Tomorrow's payroll report will be a tricky one to interpret. The hurricanes that hit the Gulf of Mexico area will cause the headline job-gains figure to be far below its fundamental value. But here are a few thoughts on what we should expect and what it means.
Non-Farm Payroll Could Be Any Number, It Doesn't Matter
Seriously. It could even be negative (although I doubt that). It makes no difference. For background, to estimate the non-farm payroll (NFP) number, the Bureau of Labor Statistics (BLS) calls companies and asks how many people actually got paid that week (called the Establishment Survey). So someone could still be working for the firm, but didn't come in that week because of the storm, and it looks the same as a layoff.
Equally important, there are a huge number of hires and fires every month. Recently, both hires and "separations" (fires plus quits) have been running around 6 million. Having that much job churn in the economy and then boiling it down to a net gain of around 200,000 leaves a lot of room for random fluctuation to cause error in the best of circumstances. Throw in two Category 5 hurricanes, and all bets are off.
The ADP report that came out Wednesday was about 70,000 below the prior trend. So as back-of-the-envelope, we could add 70,000 to the reported NFP number. The Household Survey includes a question asking if you did not go into work due to weather. That will also give us a clue, but the error rate remains too high to draw any strong conclusions no matter what the number.
As far as the Fed is concerned, it too will ignore this headline figure. We know the next chance it might hike rates isn't until December anyway, and there will be two more payroll reports by then. The weather-related noise will sort itself out.
Wage Growth Might Also Be Distorted, but Maybe Not as Badly
The wage measure released with this employment report comes from the Establishment Survey. However, unlike the headline payroll figure, the hourly earnings figure is calculated on a per-hour basis. This has been an issue in the past when the total number of hours worked was relatively low. Sometimes average earnings have been overstated. In theory, if you were paid for a full week's work, you should count as having worked a full week, so in theory there shouldn't be much of a distortion. But we have seen weather create these kinds of distortions in the past.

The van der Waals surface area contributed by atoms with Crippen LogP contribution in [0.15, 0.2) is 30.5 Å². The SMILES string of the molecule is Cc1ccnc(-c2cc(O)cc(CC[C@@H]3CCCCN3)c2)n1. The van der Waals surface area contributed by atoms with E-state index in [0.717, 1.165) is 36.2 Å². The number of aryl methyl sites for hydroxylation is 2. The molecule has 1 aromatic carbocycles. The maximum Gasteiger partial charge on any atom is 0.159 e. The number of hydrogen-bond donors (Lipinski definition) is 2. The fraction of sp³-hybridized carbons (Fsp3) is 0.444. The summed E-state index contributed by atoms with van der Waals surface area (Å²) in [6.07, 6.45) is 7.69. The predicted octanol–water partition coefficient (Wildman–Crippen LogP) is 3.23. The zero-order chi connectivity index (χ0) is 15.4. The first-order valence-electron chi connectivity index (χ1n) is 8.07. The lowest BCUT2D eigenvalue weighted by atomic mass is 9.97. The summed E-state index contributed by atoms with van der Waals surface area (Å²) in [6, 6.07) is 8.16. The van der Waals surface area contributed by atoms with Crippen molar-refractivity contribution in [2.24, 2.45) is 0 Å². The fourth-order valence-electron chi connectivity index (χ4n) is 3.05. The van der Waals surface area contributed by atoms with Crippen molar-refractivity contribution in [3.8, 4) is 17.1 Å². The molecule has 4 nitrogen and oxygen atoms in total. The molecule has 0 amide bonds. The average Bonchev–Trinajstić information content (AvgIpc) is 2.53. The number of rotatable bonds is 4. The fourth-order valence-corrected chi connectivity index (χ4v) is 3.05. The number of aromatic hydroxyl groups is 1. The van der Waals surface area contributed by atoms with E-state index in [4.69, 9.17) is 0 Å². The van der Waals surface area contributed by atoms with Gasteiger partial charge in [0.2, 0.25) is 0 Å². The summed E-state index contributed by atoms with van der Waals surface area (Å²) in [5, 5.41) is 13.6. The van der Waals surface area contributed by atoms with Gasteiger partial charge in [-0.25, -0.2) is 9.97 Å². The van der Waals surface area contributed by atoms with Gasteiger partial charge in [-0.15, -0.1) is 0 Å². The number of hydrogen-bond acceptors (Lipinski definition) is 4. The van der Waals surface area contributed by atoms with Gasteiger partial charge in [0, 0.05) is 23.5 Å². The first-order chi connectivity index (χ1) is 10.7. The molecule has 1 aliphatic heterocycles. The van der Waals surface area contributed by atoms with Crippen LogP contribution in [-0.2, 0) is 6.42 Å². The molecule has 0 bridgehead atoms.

We have some catching up to do if we want to match last year's +2.85% wage number. The last four months of 2016 (i.e., the ones that will be rolling off) came in at a faster pace than more recent figures (2.64% annualized pace vs. 2.38% annualized so far this year). Unfortunately, the seasonal pattern points the other way. The last three years, September-December has come in slower than the rest of the year.
Despite the potential for distortions, the market will very much focus on this wage number. If it comes in a bit higher than expected (which, again, might happen just because of weather-related noise), expect the bond market to sell off quite a bit.
How Might We Get a Better View of Job Creation?
The aforementioned Household Survey, in theory, is a cleaner gauge, since it involves calling people at home and asking if they have a job. Ostensibly, people who consider themselves employed would say yes even if they didn't get any hours that week. Unfortunately, the Household Survey is notoriously volatile. It is near worthless for just one month's estimate.
However, all is not lost. If we look at various ancillary views of job creation, all look quite healthy. The ISM surveys, a measure of business confidence, both show hiring intentions to be quite strong. On the manufacturing side, hiring expectations are at a five-year high. The NFIB survey, a small-business confidence survey, also puts hiring intentions at nearly a five-year high. And while the 3% GDP truth-ers need to calm down, it does seem very likely the economy accelerated a bit in the third quarter and will probably keep that momentum up in the fourth. All that suggests hiring should remain robust.
Fed Consequences and Trade Ideas
Wage growth remains a mystery. It should be stronger given the general employment situation. Although I can't show hard evidence of this, I think the demographics shifts from older workers to younger workers is part of the story. Regardless, I'm comfortable saying that unless wage growth actually decelerates meaningfully, the Fed will stay on track for December.
I have two trades on playing on this specific view. I'm long the dollar through the U.S. Dollar Bullish Fund (USDU) ETF. I'm also short the six-year part of the curve through Treasury futures. I have OK gains in both, but I'm leaving them on at least until a December hike becomes 100% priced in (currently about 70%). I feel both trades retain some upside optionality in the event Kevin Warsh becomes Fed chair. I still think he's the most likely candidate to prevail, although I wouldn't count out either Gary Cohn or Jay Powell. From where we sit, I'm comfortable with all three (or even a reappointment of Janet Yellen) while holding these trades, although if Warsh became more priced-in, I might close out.
(This commentary originally appeared on Real Money Pro at 10 a.m. ET today. Click here to learn about this dynamic market information service for active traders.)